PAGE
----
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Record labels ask broadband providers to collect info on illegal downloads

Broadband providers have been asked to collect information and create a database of customers who are illegally downloading music, films and books. This data could be used to disconnect or even prosecute people who continually download copyright protected material.

The subject will be discussed in a Downing Street Breakfast on 12th September. Record label bosses and their trade association – the BPI have been invited to meet up with Prime Minister David Cameron.

So far BT, Virgin Media, BSkyB and TalkTalk have been approached by music and film organisations to sign up for a voluntary code to monitor illegal downloading.

It is claimed that between November 2012 and January this year that 280,000,000 music tracks have been downloaded illegally in the United Kingdom, alongside 52,000,000 television shows, 29,000,000 films and 18,000,000 ebooks and 7,000,000 computer games.

The data was collected by communications regulator Ofcom. 18 percent of Internet users aged 12 and over have recently downloaded copyright material and only 9 percent are concerned about getting caught by authorities.

Many people have suggested that key material should be made available to companies like Netflix. Breaking Bad for instance, one of the most popular television shows aired in America is now available on Netflix and iTunes within hours of the showing in America.
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The Digital Economy Act was set up to battle piracy but it has yet to be implemented despite being voted into law by parliament in 2010. It looks as if the act won't come into action until 2014 at the earliest and may even be pushed back until after the general election in 2015.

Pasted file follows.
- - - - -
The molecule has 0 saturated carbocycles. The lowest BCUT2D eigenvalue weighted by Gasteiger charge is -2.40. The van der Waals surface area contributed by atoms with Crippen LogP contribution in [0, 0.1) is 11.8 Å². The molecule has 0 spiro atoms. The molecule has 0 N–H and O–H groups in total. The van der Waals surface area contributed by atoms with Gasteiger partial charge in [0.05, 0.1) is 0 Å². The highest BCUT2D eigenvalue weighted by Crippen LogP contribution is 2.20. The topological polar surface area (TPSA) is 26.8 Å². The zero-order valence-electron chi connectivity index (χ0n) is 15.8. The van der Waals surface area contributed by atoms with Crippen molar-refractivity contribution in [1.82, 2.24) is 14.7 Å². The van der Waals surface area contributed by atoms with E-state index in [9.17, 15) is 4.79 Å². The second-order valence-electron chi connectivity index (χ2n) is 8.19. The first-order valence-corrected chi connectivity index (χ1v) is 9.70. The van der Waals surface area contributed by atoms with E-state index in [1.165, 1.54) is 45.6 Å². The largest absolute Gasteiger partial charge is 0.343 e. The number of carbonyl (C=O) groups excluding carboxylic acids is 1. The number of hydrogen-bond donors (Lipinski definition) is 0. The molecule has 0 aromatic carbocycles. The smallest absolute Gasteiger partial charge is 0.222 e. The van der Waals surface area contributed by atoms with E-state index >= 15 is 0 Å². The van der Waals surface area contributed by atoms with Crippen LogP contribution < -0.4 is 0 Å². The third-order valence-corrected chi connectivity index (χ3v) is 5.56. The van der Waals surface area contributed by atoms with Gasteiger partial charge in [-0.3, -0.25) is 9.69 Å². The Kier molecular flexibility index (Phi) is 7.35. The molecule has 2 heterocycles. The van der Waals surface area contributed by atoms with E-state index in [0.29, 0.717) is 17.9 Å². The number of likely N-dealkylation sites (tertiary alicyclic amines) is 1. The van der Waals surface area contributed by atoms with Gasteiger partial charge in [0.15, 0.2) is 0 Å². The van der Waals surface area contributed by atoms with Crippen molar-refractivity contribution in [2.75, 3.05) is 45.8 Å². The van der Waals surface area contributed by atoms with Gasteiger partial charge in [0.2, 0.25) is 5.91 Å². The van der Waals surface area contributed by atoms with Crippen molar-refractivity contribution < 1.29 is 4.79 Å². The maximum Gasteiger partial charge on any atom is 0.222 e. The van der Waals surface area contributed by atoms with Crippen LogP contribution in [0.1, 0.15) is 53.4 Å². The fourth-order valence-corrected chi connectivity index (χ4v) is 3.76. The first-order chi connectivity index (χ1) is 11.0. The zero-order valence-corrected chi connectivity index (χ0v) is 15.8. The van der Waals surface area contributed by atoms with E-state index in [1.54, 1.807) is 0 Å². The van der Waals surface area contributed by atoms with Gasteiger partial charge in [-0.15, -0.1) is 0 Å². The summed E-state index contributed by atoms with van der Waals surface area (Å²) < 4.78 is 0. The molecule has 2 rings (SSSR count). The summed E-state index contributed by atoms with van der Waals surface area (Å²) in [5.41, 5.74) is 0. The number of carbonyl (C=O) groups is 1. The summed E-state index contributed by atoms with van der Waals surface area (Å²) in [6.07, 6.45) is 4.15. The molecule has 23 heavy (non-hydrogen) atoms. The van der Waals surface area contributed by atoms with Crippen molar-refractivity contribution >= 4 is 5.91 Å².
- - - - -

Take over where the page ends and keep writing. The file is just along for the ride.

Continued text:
If major ISP's in the United Kingdom start monitoring what people are downloading then customers may receive letters saying their internet IP address can be used to facilitate copyright protected media.

Those people who receive three letters may face sanctions. Measures taken could be throttling internet connections to slow them down, or blocking users from specific IP addresses completely. Disconnections may even come into action if the offenders are very active. The last stage would be prosecution.

Other sources say that holding a database may actually be illegal under the Data Protection Act which does state that companies can only retain information about individuals when it is needed for commercial purposes.

Emma Hutchinson, a Virgin Media spokeswoman said “Music and film companies are speaking to broadband providers about how to address illegal file-sharing but what they're currently proposing is unworkable.”

A spokeswoman for TalkTalk said “We are involved in discussions about measures to address illegal file-sharing and ultimately would like to reach a voluntary agreement. However our customers' rights always come first and we would never agree to anything that could compromise them.”

Kitguru says: It will be interesting to hear how the talks go with David Cameron next week. Over the coming years, it looks as if the penalties for downloading copyright material will get more severe.

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